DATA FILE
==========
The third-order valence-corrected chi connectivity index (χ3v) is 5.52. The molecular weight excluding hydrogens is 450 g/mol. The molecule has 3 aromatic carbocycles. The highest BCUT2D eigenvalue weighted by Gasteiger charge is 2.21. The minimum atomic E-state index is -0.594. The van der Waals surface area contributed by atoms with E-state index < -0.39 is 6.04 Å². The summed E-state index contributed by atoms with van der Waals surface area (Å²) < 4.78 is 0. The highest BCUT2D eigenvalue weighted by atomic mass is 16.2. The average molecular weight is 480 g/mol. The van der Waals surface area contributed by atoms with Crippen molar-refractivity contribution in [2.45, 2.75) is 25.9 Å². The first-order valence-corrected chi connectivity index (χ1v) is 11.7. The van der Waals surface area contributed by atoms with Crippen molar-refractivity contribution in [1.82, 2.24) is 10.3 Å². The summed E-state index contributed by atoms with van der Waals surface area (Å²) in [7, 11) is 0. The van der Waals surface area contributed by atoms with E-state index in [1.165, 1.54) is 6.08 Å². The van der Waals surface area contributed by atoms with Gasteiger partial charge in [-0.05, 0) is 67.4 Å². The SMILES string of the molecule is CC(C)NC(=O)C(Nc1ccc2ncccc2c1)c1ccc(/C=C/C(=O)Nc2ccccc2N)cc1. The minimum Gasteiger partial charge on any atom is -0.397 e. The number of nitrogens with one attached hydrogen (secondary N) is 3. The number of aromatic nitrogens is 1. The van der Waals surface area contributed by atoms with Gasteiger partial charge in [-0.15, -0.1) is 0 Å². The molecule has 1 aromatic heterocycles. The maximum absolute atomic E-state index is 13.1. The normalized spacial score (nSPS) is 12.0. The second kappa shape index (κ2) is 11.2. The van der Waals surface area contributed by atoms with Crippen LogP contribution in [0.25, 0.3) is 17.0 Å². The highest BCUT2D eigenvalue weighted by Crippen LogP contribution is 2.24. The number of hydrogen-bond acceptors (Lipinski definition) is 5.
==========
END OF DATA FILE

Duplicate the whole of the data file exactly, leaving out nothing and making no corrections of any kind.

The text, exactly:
The third-order valence-corrected chi connectivity index (χ3v) is 5.52. The molecular weight excluding hydrogens is 450 g/mol. The molecule has 3 aromatic carbocycles. The highest BCUT2D eigenvalue weighted by Gasteiger charge is 2.21. The minimum atomic E-state index is -0.594. The van der Waals surface area contributed by atoms with E-state index < -0.39 is 6.04 Å². The summed E-state index contributed by atoms with van der Waals surface area (Å²) < 4.78 is 0. The highest BCUT2D eigenvalue weighted by atomic mass is 16.2. The average molecular weight is 480 g/mol. The van der Waals surface area contributed by atoms with Crippen molar-refractivity contribution in [2.45, 2.75) is 25.9 Å². The first-order valence-corrected chi connectivity index (χ1v) is 11.7. The van der Waals surface area contributed by atoms with Crippen molar-refractivity contribution in [1.82, 2.24) is 10.3 Å². The summed E-state index contributed by atoms with van der Waals surface area (Å²) in [7, 11) is 0. The van der Waals surface area contributed by atoms with E-state index in [1.165, 1.54) is 6.08 Å². The van der Waals surface area contributed by atoms with Gasteiger partial charge in [-0.05, 0) is 67.4 Å². The SMILES string of the molecule is CC(C)NC(=O)C(Nc1ccc2ncccc2c1)c1ccc(/C=C/C(=O)Nc2ccccc2N)cc1. The minimum Gasteiger partial charge on any atom is -0.397 e. The number of nitrogens with one attached hydrogen (secondary N) is 3. The number of aromatic nitrogens is 1. The van der Waals surface area contributed by atoms with Gasteiger partial charge in [-0.15, -0.1) is 0 Å². The molecule has 1 aromatic heterocycles. The maximum absolute atomic E-state index is 13.1. The normalized spacial score (nSPS) is 12.0. The second kappa shape index (κ2) is 11.2. The van der Waals surface area contributed by atoms with Crippen LogP contribution in [0.25, 0.3) is 17.0 Å². The highest BCUT2D eigenvalue weighted by Crippen LogP contribution is 2.24. The number of hydrogen-bond acceptors (Lipinski definition) is 5.